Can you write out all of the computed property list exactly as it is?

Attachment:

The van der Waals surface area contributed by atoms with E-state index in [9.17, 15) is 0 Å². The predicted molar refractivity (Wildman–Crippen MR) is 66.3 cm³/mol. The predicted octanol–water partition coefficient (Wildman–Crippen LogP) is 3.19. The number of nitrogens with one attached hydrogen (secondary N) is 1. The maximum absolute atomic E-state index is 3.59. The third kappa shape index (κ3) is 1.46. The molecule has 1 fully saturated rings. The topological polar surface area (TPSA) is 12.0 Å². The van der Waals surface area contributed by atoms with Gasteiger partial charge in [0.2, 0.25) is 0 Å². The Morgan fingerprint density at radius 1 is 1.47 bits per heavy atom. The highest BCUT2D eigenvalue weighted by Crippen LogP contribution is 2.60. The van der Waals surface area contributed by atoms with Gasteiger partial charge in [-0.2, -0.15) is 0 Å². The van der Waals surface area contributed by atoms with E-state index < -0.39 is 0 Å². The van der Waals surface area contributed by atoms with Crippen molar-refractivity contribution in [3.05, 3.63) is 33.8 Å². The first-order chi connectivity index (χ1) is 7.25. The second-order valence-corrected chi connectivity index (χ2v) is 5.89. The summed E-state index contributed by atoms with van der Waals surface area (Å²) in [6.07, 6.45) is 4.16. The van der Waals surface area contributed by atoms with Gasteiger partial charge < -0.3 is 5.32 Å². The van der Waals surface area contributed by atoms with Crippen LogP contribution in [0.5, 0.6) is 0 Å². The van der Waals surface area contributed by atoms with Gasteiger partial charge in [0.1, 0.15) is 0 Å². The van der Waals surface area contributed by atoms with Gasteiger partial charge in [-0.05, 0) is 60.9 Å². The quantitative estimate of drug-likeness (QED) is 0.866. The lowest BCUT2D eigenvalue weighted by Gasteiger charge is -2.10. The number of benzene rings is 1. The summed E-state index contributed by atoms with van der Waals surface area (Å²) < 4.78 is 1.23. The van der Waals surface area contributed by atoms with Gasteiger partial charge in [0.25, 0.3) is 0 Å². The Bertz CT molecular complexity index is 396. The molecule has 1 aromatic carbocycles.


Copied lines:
The van der Waals surface area contributed by atoms with E-state index in [9.17, 15) is 0 Å². The predicted molar refractivity (Wildman–Crippen MR) is 66.3 cm³/mol. The predicted octanol–water partition coefficient (Wildman–Crippen LogP) is 3.19. The number of nitrogens with one attached hydrogen (secondary N) is 1. The maximum absolute atomic E-state index is 3.59. The third kappa shape index (κ3) is 1.46. The molecule has 1 fully saturated rings. The topological polar surface area (TPSA) is 12.0 Å². The van der Waals surface area contributed by atoms with Gasteiger partial charge in [0.2, 0.25) is 0 Å². The Morgan fingerprint density at radius 1 is 1.47 bits per heavy atom. The highest BCUT2D eigenvalue weighted by Crippen LogP contribution is 2.60. The van der Waals surface area contributed by atoms with Gasteiger partial charge in [-0.2, -0.15) is 0 Å². The van der Waals surface area contributed by atoms with E-state index < -0.39 is 0 Å². The van der Waals surface area contributed by atoms with Crippen molar-refractivity contribution in [3.05, 3.63) is 33.8 Å². The first-order chi connectivity index (χ1) is 7.25. The second-order valence-corrected chi connectivity index (χ2v) is 5.89. The summed E-state index contributed by atoms with van der Waals surface area (Å²) in [6.07, 6.45) is 4.16. The van der Waals surface area contributed by atoms with Gasteiger partial charge < -0.3 is 5.32 Å². The van der Waals surface area contributed by atoms with Crippen LogP contribution in [0.5, 0.6) is 0 Å². The van der Waals surface area contributed by atoms with Gasteiger partial charge in [0.1, 0.15) is 0 Å². The van der Waals surface area contributed by atoms with Gasteiger partial charge in [-0.05, 0) is 60.9 Å². The quantitative estimate of drug-likeness (QED) is 0.866. The lowest BCUT2D eigenvalue weighted by Gasteiger charge is -2.10. The number of benzene rings is 1. The summed E-state index contributed by atoms with van der Waals surface area (Å²) < 4.78 is 1.23. The van der Waals surface area contributed by atoms with Gasteiger partial charge in [0.25, 0.3) is 0 Å². The Bertz CT molecular complexity index is 396. The molecule has 1 aromatic carbocycles.